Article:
Marc leaves to meet their mutual friend Ivan, played to neurotic perfection by Jordan Hornstein, last seen in Pendragon’s production of The Seagull. Hornstein’s Ivan’s opinions change with the wind in his attempt to mediate. Hornstein plays Ivan with such heart. One moment his voice is strong and low as he finally bares his own feelings about the painting. The next moment his voice squeaks as he disappears behind his cardigan in frustration when he doesn’t feel heard.

Though the whole play is riddled with glib sound bites, Ivan’s monologue concerning the woes of his wedding is both authentic and hilarious. In a rant he tries to please fiancé, parents and stepmothers all in the wording of the wedding invitation.

Ivan says, A crisis, insoluble problem, major crisis, both step-mothers want their names on the wedding invitation…”

Separately these three actors draw me into their story, but together they dominate the stage. The story is driven by how these friends communicate their fears, humiliations and feelings without ever being overly cloying. Marc may start out inflexible, Serge insecure and Ivan burdened, but soon each character morphs into stronger or more sympathetic versions of themselves. 

An offended Serge is no longer docile and strikes out at Marc’s personal choices. This is where Wilson shines, as Serge calls into question what Marc’s loves.

“When you asked me what I thought of Paula… did I say I found her ugly, repellent and charmless?”

Parks’ Marc seethes with anger as he sees his position as Serge’s mentor threatened. Parks has a gift that lets the audience laugh along with his confusion and resentment.  

By the end the men are at each other’s throats, each passionate with his own rightness. Serge diffuses the situation when he hands Marc a pen and grants permission for the painting to be defaced. I knew what came next and I still gasped along with the nearby audience members.

 Without ruining the ending, these friends come to a resolution and transition their relationship from resentment to a “clean slate.” As with the painting, any damage to their friendship can be mended. That may be the end of the play, but it isn’t the end of the conversation.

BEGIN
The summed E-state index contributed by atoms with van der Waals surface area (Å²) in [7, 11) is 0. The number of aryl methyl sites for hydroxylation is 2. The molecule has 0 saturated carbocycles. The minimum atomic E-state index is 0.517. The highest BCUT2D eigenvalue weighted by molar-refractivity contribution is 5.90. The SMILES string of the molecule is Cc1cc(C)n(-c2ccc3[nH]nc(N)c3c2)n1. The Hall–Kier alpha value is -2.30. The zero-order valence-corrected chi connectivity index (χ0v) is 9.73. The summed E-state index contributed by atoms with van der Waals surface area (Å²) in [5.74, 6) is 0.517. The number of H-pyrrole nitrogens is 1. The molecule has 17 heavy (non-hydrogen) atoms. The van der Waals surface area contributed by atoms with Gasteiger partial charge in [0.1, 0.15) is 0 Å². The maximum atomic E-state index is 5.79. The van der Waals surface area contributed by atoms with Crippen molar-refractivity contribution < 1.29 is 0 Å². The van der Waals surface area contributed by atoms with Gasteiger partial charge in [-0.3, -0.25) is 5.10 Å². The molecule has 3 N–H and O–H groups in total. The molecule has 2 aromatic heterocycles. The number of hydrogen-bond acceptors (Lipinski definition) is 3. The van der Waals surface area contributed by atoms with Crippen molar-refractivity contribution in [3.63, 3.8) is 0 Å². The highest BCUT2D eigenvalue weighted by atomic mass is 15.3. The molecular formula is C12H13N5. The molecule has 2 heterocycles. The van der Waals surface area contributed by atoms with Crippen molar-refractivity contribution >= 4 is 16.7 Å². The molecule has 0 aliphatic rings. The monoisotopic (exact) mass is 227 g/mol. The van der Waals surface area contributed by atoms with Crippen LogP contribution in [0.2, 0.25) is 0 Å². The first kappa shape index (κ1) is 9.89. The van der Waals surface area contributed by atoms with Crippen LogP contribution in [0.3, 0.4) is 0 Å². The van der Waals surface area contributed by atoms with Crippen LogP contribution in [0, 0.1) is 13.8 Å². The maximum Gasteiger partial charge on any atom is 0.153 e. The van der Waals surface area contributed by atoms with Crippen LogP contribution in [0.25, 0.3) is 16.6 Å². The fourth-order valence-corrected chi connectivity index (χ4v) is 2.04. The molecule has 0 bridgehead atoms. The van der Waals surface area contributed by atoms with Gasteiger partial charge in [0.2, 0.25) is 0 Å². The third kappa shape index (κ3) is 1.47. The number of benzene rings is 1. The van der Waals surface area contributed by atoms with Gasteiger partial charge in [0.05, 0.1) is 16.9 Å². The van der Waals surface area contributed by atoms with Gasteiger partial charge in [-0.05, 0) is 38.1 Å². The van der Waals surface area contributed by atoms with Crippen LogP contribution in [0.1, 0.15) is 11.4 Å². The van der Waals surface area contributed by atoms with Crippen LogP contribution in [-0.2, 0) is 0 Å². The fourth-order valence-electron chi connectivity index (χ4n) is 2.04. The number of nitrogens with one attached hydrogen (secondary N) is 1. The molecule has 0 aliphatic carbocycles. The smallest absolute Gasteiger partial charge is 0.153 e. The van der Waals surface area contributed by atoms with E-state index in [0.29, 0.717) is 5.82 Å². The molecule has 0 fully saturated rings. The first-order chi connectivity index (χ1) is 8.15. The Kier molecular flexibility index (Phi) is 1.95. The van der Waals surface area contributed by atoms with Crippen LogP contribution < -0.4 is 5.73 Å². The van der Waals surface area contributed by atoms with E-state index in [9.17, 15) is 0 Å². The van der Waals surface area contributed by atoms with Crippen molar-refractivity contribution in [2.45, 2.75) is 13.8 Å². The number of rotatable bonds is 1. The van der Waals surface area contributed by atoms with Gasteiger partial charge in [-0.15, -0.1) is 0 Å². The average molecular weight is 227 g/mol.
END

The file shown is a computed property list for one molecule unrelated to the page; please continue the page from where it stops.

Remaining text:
This trio of actors is phenomenal so treat yourself to a showing of ART. You’ll walk away with an appreciation for what makes us human.

As I exited the theatre I talked with a patron about the value of art, friendship and communication and we agreed, "Appreciating a painting is the same as appreciating your friends. You don't have to always agree, but you need to respect the process." 

Though buying an all-white painting is not anything new or outlandish, the argument of what is considered art still remains. Kasimir Malevich 1918 “Suprematist Composition: White on White,” and Robert Ryman’s 1961 all-white canvas hang at the New York Museum of Modern Art while Robert Rauschenberg’s WhitePainting [three panel] is on display at the San Francisco Museum of Modern Art.

This 90-minute performance has no intermission. Remaining performances are June 3, 4, 10, 11, 17,18 at 8 pm and Sundays, June 5,12 and 19th and 2 pm. Tickets are $15/$22/$25 with all matinees seats set at $15. Enjoy!

© Diane Chase is the author of the Adirondack Family Time™ guidebook series. Adirondack Family Time™guidebooks have easy, short Adirondack family hikes for ADK kids, parents, retired, seniors, dog-owners, Adirondack swimming holes, Lake Placid Olympic activities, Adirondack trivia, Adirondack horseback rides, Adirondack snowshoe family trails and more. Look for the Adirondack family guidebooks online or bookstores/museums/sporting good stores. Diane is currently working on the next Adirondack Family Activities™ guide.